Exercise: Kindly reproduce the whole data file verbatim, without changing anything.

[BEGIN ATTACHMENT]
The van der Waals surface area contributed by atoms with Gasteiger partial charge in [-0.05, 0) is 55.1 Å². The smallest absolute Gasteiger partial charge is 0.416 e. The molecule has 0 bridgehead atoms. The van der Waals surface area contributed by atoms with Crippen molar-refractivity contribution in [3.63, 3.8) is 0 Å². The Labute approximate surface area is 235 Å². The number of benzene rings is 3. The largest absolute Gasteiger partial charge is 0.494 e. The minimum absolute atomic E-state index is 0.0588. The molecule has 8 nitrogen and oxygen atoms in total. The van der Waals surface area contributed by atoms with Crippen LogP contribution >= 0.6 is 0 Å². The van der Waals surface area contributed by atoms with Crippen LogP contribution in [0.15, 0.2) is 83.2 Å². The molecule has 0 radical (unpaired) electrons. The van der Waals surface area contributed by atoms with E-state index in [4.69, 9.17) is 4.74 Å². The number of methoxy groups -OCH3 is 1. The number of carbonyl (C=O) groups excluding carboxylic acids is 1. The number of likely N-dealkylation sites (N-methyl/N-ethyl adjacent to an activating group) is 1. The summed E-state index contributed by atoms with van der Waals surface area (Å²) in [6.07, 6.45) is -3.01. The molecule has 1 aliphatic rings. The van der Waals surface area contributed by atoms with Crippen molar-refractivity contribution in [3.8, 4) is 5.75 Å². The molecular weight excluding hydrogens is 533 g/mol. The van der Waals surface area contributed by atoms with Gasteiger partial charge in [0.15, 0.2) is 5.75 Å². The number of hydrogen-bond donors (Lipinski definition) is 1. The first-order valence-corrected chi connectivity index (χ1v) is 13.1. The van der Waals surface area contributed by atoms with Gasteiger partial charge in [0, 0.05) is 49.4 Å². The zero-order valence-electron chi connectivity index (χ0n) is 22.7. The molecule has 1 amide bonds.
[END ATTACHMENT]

The van der Waals surface area contributed by atoms with Gasteiger partial charge in [-0.05, 0) is 55.1 Å². The smallest absolute Gasteiger partial charge is 0.416 e. The molecule has 0 bridgehead atoms. The van der Waals surface area contributed by atoms with Crippen molar-refractivity contribution in [3.63, 3.8) is 0 Å². The Labute approximate surface area is 235 Å². The number of benzene rings is 3. The largest absolute Gasteiger partial charge is 0.494 e. The minimum absolute atomic E-state index is 0.0588. The molecule has 8 nitrogen and oxygen atoms in total. The van der Waals surface area contributed by atoms with Crippen LogP contribution >= 0.6 is 0 Å². The van der Waals surface area contributed by atoms with Crippen LogP contribution in [0.15, 0.2) is 83.2 Å². The molecule has 0 radical (unpaired) electrons. The van der Waals surface area contributed by atoms with E-state index in [4.69, 9.17) is 4.74 Å². The number of methoxy groups -OCH3 is 1. The number of carbonyl (C=O) groups excluding carboxylic acids is 1. The number of likely N-dealkylation sites (N-methyl/N-ethyl adjacent to an activating group) is 1. The summed E-state index contributed by atoms with van der Waals surface area (Å²) in [6.07, 6.45) is -3.01. The molecule has 1 aliphatic rings. The van der Waals surface area contributed by atoms with Crippen molar-refractivity contribution in [3.8, 4) is 5.75 Å². The molecular weight excluding hydrogens is 533 g/mol. The van der Waals surface area contributed by atoms with Gasteiger partial charge in [0.15, 0.2) is 5.75 Å². The number of hydrogen-bond donors (Lipinski definition) is 1. The first-order valence-corrected chi connectivity index (χ1v) is 13.1. The van der Waals surface area contributed by atoms with Gasteiger partial charge in [0, 0.05) is 49.4 Å². The zero-order valence-electron chi connectivity index (χ0n) is 22.7. The molecule has 1 amide bonds.